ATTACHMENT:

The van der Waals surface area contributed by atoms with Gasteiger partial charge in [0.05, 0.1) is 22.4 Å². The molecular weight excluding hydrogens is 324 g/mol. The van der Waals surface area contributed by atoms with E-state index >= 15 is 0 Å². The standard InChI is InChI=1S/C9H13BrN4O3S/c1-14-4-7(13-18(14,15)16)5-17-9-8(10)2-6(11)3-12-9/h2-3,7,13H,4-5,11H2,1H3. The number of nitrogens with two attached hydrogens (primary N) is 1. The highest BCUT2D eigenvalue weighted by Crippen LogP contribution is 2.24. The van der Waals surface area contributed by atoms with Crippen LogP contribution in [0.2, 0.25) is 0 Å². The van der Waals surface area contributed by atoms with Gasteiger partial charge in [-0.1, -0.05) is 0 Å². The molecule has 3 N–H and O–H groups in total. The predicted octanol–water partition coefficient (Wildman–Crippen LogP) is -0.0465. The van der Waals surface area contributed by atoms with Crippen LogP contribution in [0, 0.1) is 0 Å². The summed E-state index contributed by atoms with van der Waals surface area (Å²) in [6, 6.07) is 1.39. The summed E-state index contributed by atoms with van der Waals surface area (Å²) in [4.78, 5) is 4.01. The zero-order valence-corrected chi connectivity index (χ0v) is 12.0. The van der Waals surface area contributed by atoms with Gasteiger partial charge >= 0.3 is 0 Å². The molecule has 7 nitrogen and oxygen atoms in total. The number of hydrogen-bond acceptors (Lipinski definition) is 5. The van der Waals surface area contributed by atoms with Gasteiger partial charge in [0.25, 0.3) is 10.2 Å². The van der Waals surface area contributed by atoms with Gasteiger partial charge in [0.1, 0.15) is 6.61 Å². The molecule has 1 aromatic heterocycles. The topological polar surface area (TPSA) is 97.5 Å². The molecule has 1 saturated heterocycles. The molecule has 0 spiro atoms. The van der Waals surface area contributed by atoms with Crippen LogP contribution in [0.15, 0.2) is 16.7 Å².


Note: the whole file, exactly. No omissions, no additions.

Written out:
The van der Waals surface area contributed by atoms with Gasteiger partial charge in [0.05, 0.1) is 22.4 Å². The molecular weight excluding hydrogens is 324 g/mol. The van der Waals surface area contributed by atoms with E-state index >= 15 is 0 Å². The standard InChI is InChI=1S/C9H13BrN4O3S/c1-14-4-7(13-18(14,15)16)5-17-9-8(10)2-6(11)3-12-9/h2-3,7,13H,4-5,11H2,1H3. The number of nitrogens with two attached hydrogens (primary N) is 1. The highest BCUT2D eigenvalue weighted by Crippen LogP contribution is 2.24. The van der Waals surface area contributed by atoms with Crippen LogP contribution in [0.2, 0.25) is 0 Å². The van der Waals surface area contributed by atoms with Gasteiger partial charge in [-0.1, -0.05) is 0 Å². The molecule has 3 N–H and O–H groups in total. The predicted octanol–water partition coefficient (Wildman–Crippen LogP) is -0.0465. The van der Waals surface area contributed by atoms with Crippen LogP contribution in [0, 0.1) is 0 Å². The summed E-state index contributed by atoms with van der Waals surface area (Å²) in [6, 6.07) is 1.39. The summed E-state index contributed by atoms with van der Waals surface area (Å²) in [4.78, 5) is 4.01. The zero-order valence-corrected chi connectivity index (χ0v) is 12.0. The van der Waals surface area contributed by atoms with Gasteiger partial charge >= 0.3 is 0 Å². The molecule has 7 nitrogen and oxygen atoms in total. The number of hydrogen-bond acceptors (Lipinski definition) is 5. The van der Waals surface area contributed by atoms with Gasteiger partial charge in [0.25, 0.3) is 10.2 Å². The van der Waals surface area contributed by atoms with Gasteiger partial charge in [0.1, 0.15) is 6.61 Å². The molecule has 1 aromatic heterocycles. The topological polar surface area (TPSA) is 97.5 Å². The molecule has 1 saturated heterocycles. The molecule has 0 spiro atoms. The van der Waals surface area contributed by atoms with Crippen LogP contribution in [0.15, 0.2) is 16.7 Å².